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From VOA Learning English, this is the Health & Lifestyle report.

Programs that use animals to calm patients and reduce stress are called animals Psychiatric treatment.

These treatments are popular in the United States, although evidence of their effectiveness is lacking.

However, there are many stories about animal therapy helping people. For example, some children are afraid of injections. That can make getting a COVID-19 vaccine a difficult experience.

Therefore, some hospitals use therapy animals – like Ollie, a six-year-old therapy dog. Ollie helps children at Rady Children’s Hospital in San Diego, California overcome their fear of vaccinations.

Kristen Guest and her dog Ollie meet 9-year-old Angel Garcia at Rady Children's Hospital (AP Photo: Mike Blake)

Kristen Guest and her dog Ollie meet 9-year-old Angel Garcia at Rady Children’s Hospital (AP Photo: Mike Blake)

One such child is nine-year-old Avery Smith. She cried at the children’s hospital for fear of the vaccine. Then. Olly came and sat at her feet. Avery told a Reuters reporter her experience.

“It helped me because I had never had the COVID vaccine before,” Avery said. “I didn’t know how I was feeling. But when I saw the dog it helped me calm down.”

In early November, children in the United States between the ages of 5 and 11 were able to get the vaccine. Since then, Olly and 14 other dogs have been helping them with vaccinations at the California hospital. They are part of a treatment program that is paid for by the pet supply company.

Even before the vaccine, therapy dogs were already in use at Children’s Hospital. Some children in the hospital are battling cancer or other serious illnesses.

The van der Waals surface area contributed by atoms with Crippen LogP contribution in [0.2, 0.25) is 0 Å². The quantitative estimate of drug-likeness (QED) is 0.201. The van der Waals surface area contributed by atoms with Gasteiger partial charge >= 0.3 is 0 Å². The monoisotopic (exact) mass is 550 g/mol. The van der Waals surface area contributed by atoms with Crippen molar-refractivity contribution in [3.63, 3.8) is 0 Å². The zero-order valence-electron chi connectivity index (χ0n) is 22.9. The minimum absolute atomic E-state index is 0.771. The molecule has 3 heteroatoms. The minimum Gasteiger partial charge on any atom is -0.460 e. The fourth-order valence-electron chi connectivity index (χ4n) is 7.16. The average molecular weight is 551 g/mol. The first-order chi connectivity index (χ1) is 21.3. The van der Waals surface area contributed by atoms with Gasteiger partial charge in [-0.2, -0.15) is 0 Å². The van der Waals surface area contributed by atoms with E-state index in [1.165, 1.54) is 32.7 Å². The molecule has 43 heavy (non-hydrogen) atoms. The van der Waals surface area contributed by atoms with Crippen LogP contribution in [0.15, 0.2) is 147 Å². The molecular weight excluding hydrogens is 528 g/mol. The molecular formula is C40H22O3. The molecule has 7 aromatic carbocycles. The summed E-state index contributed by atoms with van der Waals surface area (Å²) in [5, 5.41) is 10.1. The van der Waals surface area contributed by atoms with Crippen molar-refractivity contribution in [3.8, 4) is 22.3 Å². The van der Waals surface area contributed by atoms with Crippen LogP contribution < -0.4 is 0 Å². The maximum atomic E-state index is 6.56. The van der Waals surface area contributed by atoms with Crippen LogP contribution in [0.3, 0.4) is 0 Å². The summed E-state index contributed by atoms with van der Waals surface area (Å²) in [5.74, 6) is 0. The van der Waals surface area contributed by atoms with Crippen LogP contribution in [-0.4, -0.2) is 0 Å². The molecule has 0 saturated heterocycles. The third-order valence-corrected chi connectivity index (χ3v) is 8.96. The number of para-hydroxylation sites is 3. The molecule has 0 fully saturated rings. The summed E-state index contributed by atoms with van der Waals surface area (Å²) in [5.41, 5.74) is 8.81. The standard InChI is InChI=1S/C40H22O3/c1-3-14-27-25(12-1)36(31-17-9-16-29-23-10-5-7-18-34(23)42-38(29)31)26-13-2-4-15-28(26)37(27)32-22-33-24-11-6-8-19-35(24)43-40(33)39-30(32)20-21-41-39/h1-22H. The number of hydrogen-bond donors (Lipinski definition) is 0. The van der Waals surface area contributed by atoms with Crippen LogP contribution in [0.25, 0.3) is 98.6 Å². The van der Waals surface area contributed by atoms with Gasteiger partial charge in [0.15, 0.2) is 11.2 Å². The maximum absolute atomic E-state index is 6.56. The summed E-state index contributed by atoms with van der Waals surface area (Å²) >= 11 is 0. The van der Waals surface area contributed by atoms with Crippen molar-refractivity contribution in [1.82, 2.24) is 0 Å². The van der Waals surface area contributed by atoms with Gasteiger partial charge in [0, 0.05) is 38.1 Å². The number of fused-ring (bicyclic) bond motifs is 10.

Kristen Guest is a 75-year-old volunteer canine therapy and former hospital programs director. She is also a primary owner. Geist said that parents sometimes hold the dog and they seem to feel better, too.

This is a therapy dog.  He waits at home for a drive to Rady Children's Hospital in San Diego, California.  (AP Photo Mike Blake)

This is a therapy dog. He waits at home for a drive to Rady Children’s Hospital in San Diego, California. (AP Photo Mike Blake)

However, some experts say there is a lack of scientific evidence that proves that animal treatment improves a patient’s medical condition.

One such expert is Hal Herzog. He is Professor of Psychology at Western Carolina University. He has been studying human-animal relationships for more than 20 years.

Herzog told VOA that the animal could distracts Sick. He added that other things like this favorite game may have the same effect.

“Some studies have shown that in order to prevent pain in the short term – react With a dog you can put your mind to something else. And in this case, I see no harm in doing so. And for some kids, it’s likely to be effective.”

However, Herzog criticized the use of animals as medical treatment, such as narcotics. He said the research does not show that the animal treatment is effective.

“There has been a lot of research, but most of it hasn’t been very good. And some of the studies… some of the best studies found that therapy dogs didn’t have any Effect For children and adults who have been placed overwroughtExperimental positions.

Bad search methods

Bad research methods come in many forms, Herzog said.

Not many studies use a control group. The control group helps the scientists understand whether the experimental treatment has any effect. Some studies do not take into account the effects of dog handlers. They are often nice people who can also help the patient.